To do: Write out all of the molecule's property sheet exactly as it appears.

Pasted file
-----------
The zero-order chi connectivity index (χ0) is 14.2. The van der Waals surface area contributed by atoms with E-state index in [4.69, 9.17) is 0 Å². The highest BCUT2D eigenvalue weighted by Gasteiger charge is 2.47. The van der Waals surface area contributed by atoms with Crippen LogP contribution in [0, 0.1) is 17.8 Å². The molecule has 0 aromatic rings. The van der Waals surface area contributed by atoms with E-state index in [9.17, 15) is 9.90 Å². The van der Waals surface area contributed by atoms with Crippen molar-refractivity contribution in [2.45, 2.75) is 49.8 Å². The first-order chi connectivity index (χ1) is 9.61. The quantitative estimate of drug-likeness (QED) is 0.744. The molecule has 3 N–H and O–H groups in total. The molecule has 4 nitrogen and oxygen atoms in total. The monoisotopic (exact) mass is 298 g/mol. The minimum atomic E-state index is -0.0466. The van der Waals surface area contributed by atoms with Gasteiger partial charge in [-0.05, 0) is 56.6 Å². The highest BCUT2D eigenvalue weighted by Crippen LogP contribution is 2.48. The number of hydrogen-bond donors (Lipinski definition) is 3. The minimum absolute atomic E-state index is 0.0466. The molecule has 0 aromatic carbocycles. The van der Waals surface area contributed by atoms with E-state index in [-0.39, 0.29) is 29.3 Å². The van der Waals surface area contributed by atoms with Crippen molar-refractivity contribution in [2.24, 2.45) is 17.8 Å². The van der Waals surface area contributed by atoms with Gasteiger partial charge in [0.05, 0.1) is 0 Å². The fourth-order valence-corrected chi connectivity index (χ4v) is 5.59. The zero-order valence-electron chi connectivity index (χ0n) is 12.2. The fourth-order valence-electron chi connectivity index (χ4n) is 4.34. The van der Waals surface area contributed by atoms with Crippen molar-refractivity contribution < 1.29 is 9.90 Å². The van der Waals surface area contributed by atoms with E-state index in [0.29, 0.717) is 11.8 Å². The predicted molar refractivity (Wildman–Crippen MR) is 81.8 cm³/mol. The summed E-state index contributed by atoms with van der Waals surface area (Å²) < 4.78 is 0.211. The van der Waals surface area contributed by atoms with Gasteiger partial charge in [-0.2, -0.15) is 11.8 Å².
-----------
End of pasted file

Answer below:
The zero-order chi connectivity index (χ0) is 14.2. The van der Waals surface area contributed by atoms with E-state index in [4.69, 9.17) is 0 Å². The highest BCUT2D eigenvalue weighted by Gasteiger charge is 2.47. The van der Waals surface area contributed by atoms with Crippen LogP contribution in [0, 0.1) is 17.8 Å². The molecule has 0 aromatic rings. The van der Waals surface area contributed by atoms with E-state index in [9.17, 15) is 9.90 Å². The van der Waals surface area contributed by atoms with Crippen molar-refractivity contribution in [2.45, 2.75) is 49.8 Å². The first-order chi connectivity index (χ1) is 9.61. The quantitative estimate of drug-likeness (QED) is 0.744. The molecule has 3 N–H and O–H groups in total. The molecule has 4 nitrogen and oxygen atoms in total. The monoisotopic (exact) mass is 298 g/mol. The minimum atomic E-state index is -0.0466. The van der Waals surface area contributed by atoms with Gasteiger partial charge in [-0.05, 0) is 56.6 Å². The highest BCUT2D eigenvalue weighted by Crippen LogP contribution is 2.48. The number of hydrogen-bond donors (Lipinski definition) is 3. The minimum absolute atomic E-state index is 0.0466. The molecule has 0 aromatic carbocycles. The van der Waals surface area contributed by atoms with E-state index in [-0.39, 0.29) is 29.3 Å². The van der Waals surface area contributed by atoms with Crippen molar-refractivity contribution in [2.24, 2.45) is 17.8 Å². The van der Waals surface area contributed by atoms with Gasteiger partial charge in [0.05, 0.1) is 0 Å². The fourth-order valence-corrected chi connectivity index (χ4v) is 5.59. The zero-order valence-electron chi connectivity index (χ0n) is 12.2. The fourth-order valence-electron chi connectivity index (χ4n) is 4.34. The van der Waals surface area contributed by atoms with Crippen molar-refractivity contribution < 1.29 is 9.90 Å². The van der Waals surface area contributed by atoms with E-state index in [0.29, 0.717) is 11.8 Å². The predicted molar refractivity (Wildman–Crippen MR) is 81.8 cm³/mol. The summed E-state index contributed by atoms with van der Waals surface area (Å²) < 4.78 is 0.211. The van der Waals surface area contributed by atoms with Gasteiger partial charge in [-0.2, -0.15) is 11.8 Å².